Showing posts with the label international management

American Principles as a Catalyst for International Investment

America was founded on a mere idea of opportunity that enticed thousands of people across the soapy seas to nail down new entrepreneurial stakes in the fragile colonies . Blacksmiths , carpenters and farmers spread out to start new business es to feed their needy families . Even in a global economy the entrepreneurial spirit embedded within our American values has market appeal that can be converted to investment value . Life , liberty and pursuit of happiness are based on trust . People believe that when they put a dollar in the bank it will be there a few days later , they are charged the price posted for products , hard work still results in increases in wealth , and education opens new doors . Trust glues societal fabric between people , employees-employer, investor-executive, citizen-government, and civilian-law enforcement . When the fundamentals of trust break down so does the economy . The

Is the Standardization of International Business Curriculum Around the Corner?

International business curriculum is on its way and may someday be a standard by which universities judge themselves. As the world integrates and international workers gather around needed knowledge sets international business curriculum will become more common. A paper in the International Journal of Social Sciences & Education begins to discuss their evaluation of accreditation bodies (Nzeh, 2014). International businesses are common and seek qualified talent that can effectively work in cross-border commerce. Up until this points most business schools focused on curriculum that was national in orientation and represented the needs of local stakeholders. As the nature of international commerce a nd employment changes so will the educational process that meets those needs. According to the authors a review of business school accrediting bodies such as ACBSP, AACSB, and IACBE found that many of them contain similarities of themes that set a foundation for standardized inter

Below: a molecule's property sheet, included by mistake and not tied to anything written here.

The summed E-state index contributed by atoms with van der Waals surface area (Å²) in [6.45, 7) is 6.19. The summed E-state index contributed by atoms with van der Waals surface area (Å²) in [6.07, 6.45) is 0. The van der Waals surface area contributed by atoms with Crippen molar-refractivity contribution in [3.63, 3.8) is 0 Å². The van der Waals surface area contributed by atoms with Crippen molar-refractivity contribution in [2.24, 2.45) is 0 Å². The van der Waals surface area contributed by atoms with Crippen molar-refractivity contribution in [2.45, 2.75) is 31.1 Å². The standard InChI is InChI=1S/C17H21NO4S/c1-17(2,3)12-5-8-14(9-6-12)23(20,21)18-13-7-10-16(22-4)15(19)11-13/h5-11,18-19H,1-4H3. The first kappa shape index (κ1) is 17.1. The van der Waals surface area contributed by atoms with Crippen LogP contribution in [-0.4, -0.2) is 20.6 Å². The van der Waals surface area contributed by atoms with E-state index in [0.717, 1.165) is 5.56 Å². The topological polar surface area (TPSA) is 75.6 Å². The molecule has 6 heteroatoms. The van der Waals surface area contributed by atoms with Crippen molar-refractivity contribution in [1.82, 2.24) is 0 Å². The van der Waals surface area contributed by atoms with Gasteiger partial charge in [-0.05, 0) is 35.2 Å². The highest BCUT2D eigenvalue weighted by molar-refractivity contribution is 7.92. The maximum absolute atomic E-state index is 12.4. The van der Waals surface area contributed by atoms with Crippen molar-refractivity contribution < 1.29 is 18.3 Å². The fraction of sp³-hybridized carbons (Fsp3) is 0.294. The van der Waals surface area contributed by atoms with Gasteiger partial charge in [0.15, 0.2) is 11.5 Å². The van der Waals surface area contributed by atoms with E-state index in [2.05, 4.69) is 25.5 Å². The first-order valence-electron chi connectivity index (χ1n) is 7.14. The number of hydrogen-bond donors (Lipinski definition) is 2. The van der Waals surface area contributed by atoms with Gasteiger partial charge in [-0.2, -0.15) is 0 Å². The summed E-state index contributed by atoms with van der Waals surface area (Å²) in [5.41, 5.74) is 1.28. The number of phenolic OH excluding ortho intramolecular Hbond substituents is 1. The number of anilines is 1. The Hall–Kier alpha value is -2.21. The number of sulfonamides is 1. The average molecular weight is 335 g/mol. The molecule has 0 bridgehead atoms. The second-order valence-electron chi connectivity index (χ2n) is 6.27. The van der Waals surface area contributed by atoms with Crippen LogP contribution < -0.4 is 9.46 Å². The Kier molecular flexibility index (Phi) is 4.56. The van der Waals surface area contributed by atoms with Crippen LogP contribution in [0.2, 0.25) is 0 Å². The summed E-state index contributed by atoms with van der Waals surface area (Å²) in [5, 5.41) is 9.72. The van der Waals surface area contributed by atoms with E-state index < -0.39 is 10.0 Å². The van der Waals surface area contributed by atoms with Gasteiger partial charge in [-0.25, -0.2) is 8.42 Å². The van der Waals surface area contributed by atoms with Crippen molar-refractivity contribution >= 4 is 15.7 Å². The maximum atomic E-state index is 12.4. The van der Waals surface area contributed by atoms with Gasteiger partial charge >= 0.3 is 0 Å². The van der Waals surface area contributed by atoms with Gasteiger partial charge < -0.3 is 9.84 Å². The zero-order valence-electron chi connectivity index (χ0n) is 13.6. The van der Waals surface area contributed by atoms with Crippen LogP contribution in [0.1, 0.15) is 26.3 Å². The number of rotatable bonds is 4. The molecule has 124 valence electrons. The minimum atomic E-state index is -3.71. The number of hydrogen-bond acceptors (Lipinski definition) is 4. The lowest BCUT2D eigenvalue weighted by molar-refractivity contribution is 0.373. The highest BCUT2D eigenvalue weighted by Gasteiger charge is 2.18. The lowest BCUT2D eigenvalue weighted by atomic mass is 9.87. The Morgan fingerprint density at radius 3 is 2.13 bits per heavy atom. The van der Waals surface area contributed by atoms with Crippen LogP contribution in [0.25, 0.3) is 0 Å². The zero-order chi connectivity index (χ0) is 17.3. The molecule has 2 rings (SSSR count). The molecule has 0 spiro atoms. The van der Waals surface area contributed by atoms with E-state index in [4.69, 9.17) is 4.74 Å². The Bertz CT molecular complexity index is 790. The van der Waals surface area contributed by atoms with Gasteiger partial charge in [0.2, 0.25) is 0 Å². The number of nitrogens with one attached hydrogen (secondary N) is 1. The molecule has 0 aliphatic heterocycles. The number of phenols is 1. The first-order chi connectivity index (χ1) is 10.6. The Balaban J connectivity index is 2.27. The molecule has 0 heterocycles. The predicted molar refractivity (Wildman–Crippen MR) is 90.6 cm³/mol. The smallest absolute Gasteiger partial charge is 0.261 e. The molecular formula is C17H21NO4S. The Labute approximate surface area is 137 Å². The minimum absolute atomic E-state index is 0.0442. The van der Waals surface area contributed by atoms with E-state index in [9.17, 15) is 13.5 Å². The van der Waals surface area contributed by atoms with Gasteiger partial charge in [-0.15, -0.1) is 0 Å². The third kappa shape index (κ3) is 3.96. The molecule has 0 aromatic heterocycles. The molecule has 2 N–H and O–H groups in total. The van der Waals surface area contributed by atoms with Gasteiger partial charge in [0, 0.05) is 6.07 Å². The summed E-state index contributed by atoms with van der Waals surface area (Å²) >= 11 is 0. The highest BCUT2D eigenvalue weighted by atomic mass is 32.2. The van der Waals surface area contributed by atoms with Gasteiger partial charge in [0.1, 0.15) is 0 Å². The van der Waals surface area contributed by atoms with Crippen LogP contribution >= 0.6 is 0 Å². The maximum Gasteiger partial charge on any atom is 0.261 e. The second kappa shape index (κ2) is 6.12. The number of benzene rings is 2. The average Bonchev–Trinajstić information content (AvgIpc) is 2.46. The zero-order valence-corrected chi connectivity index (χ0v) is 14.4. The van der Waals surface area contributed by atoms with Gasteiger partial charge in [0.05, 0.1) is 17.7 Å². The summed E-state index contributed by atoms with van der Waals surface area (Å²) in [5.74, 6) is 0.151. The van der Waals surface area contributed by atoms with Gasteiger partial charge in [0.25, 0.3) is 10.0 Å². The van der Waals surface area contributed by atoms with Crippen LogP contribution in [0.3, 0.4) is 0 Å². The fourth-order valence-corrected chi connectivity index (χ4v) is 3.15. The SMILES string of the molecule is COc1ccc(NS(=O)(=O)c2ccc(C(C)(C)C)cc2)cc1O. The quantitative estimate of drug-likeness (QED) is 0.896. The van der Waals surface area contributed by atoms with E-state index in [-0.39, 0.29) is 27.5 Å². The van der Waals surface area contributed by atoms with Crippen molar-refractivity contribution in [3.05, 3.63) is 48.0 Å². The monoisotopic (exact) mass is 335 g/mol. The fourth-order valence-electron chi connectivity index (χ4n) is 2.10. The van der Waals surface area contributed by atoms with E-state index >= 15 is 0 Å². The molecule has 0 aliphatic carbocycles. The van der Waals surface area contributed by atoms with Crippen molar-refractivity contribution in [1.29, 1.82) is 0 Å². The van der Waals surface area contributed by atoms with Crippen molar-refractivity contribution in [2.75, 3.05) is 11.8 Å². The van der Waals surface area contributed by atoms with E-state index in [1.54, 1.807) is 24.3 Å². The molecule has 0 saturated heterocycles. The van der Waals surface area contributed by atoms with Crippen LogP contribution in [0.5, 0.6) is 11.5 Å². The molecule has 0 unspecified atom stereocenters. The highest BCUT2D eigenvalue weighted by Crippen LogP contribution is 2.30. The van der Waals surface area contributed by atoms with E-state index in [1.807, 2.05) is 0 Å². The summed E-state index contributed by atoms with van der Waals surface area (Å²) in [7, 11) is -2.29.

Improving Economic Activity Through Tariff Reductions

Trade is at the root of economic development. The easy movement of products and services across borders helps create an interconnected world where opportunities for international goods and companies abound. A paper by Dzerniek-Hanouze & Doherty (2013) discussed the significant advantages that can be found by opening trade routes at a national and regional level to ensure that products and services move smoothly to their destinations.  All trade is based on selling products from one entity to the next. According to Black’s Law Dictionary Trade is ,” The act or business of exchanging commodities by barter; or the business of buying and selling for money; traffic; barter.” A value laden product must transfer hands from one person to the next while a reciprocal value laden item (i.e. money) is exchanged in return.  Before revenue can be earned through the selling of products these products must be available and present for purchase. This means that the product is avail

Developing Strong International Retail Management Practices

Developing strong international retail strategy is important for organizations that desire sell products overseas. In today’s world, emerging markets are often a main staple for corporate processes. In the retail industry it is often the internal processes that are as important as the right products in creating structure. The present strength of the company, standardization of core processes, and   focus on customer value that makes the difference between those that will be successful in moving into international markets and those that won’t. Successful international retail management relies on a number of internal factors that ensure the organization is prepared to take on a wider distribution network with its current structure. According to Vida, Fairhurst & Reardon (2000) these internal characteristics include strategic management characteristics, retail conception, logistics, and the size of the organization. The ability of managers to determine and implement the re